Homeless child - What does it mean to be one?
Doc Smitty on the effects of homelessness youth and children
Silas Nacita, a college football player for Baylor in Waco, was recently suspended by athletic department for accepting improper benefits. These benefits including taking money and an apartment from some who were originally called “close family friends,” although this has been called into question. Nacita was a popular player for the team because of the fact that he had overcome a tough social situation. He grew up in California, basically fatherless and estranged from his mother, which led to time where he was homeless. When he accepted the apartment and benefits for which he was declared ineligible, he was living on floors and couches of friends-he was homeless.
When people think of homelessness, they commonly think of someone living in a park or on the street with no structure to sleep under but the effects of homelessness are felt by many in less dire circumstances. There are various classifications of homelessness which include homelessness without shelter but also include the following:
- Homelessness with shelter - Living in a supervised private or public shelter.
- Imminent homelessness - A chance that the primary residence will be lost in 14 days.
- Youth/family instability
In survey data from 2012, the Cook Children’s Center for Children’s Health show than 7.5 out of 1000 kids in Tarrant and the surrounding counties had spent the night in an emergency shelter or with family/friends due to homelessness. Because of the nature of the study, my suspicion is that this number is likely understated. Despite the fact that it is more common in low socioeconomic areas, it is not restricted there. An example of this might include a child who is kicked out of the home for various reasons.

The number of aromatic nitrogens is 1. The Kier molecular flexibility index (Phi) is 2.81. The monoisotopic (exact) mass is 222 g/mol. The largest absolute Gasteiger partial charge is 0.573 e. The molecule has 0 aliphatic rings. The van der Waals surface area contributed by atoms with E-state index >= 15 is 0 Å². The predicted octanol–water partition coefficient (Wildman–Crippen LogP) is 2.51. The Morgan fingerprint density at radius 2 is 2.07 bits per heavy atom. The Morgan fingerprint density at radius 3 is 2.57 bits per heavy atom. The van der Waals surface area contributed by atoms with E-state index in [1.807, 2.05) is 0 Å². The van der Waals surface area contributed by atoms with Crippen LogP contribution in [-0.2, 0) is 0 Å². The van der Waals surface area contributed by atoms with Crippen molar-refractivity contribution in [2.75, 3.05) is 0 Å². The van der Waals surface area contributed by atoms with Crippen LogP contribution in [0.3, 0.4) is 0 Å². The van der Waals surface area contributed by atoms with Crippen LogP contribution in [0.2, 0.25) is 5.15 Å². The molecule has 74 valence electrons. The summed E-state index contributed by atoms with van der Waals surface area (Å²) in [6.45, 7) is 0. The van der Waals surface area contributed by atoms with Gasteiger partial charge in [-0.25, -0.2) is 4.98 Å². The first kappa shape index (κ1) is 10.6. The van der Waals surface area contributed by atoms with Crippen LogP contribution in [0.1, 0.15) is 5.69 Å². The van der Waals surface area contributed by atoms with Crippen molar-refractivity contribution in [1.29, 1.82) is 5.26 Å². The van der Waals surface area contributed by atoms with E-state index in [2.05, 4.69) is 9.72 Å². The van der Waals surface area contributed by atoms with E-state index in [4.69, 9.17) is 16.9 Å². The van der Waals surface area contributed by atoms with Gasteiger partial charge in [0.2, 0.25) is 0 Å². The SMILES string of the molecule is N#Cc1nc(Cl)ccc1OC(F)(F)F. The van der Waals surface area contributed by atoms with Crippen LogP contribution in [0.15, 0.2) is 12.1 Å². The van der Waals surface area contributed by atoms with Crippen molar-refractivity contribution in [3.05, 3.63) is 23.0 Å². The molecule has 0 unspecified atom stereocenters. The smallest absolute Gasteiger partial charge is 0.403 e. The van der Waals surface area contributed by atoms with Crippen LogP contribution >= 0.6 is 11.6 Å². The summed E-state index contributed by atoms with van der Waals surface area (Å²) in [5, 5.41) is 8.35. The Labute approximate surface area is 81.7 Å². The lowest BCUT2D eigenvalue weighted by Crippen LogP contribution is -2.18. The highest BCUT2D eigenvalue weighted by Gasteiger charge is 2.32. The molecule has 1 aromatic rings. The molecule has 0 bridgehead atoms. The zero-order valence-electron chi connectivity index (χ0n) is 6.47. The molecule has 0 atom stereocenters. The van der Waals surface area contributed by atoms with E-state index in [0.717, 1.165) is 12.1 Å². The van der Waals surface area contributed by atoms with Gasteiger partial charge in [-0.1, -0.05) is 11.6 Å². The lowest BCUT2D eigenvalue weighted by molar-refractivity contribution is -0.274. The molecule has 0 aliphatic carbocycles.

What are the effects of homelessness youth and children?
- 97 percent have moved more than once in the last year.
- Interrupted or ineffective school participation
- 22 percent have been witnesses to domestic violence
- 50 percent of homeless teenagers have depression or anxiety
- More likely to have severe asthma, malnutrition, ear infections, exposure to toxins
- More likely to have mental health and substance abuse issues
- More like to engage in dangerous sexual activity leading to STDs and unintended pregnancies
- 7 times more likely to be victims of violent crime
All of these issues can be categorized under the heading “toxic stress.” Toxic stress occurs when a child experiences strong, frequent and prolonged adversity. Studies show that these experiences can have significant effects on the development of the brain and other organs which can lead to increased risk for negative mental and physical health outcomes. These problems can persist well into the adult years, even when the stressful situations have resolved.
What can you do?
- Be aware - One of the biggest problems with addressing homelessness is that many people are not aware that it is even an issue in their area.
- Donate time - There are many programs available in our area where you can serve as a mentor to children in schools. Children going through toxic stress benefit greatly from having an adult who spends time with them and with whom they can process their experiences.
- Donate financial resources - Many homeless shelters struggle to survive financially. They have a hard time providing healthy nutritional options and, certain times of year, even enough beds to house all those in need.
Learn more about homeless in Tarrant County here.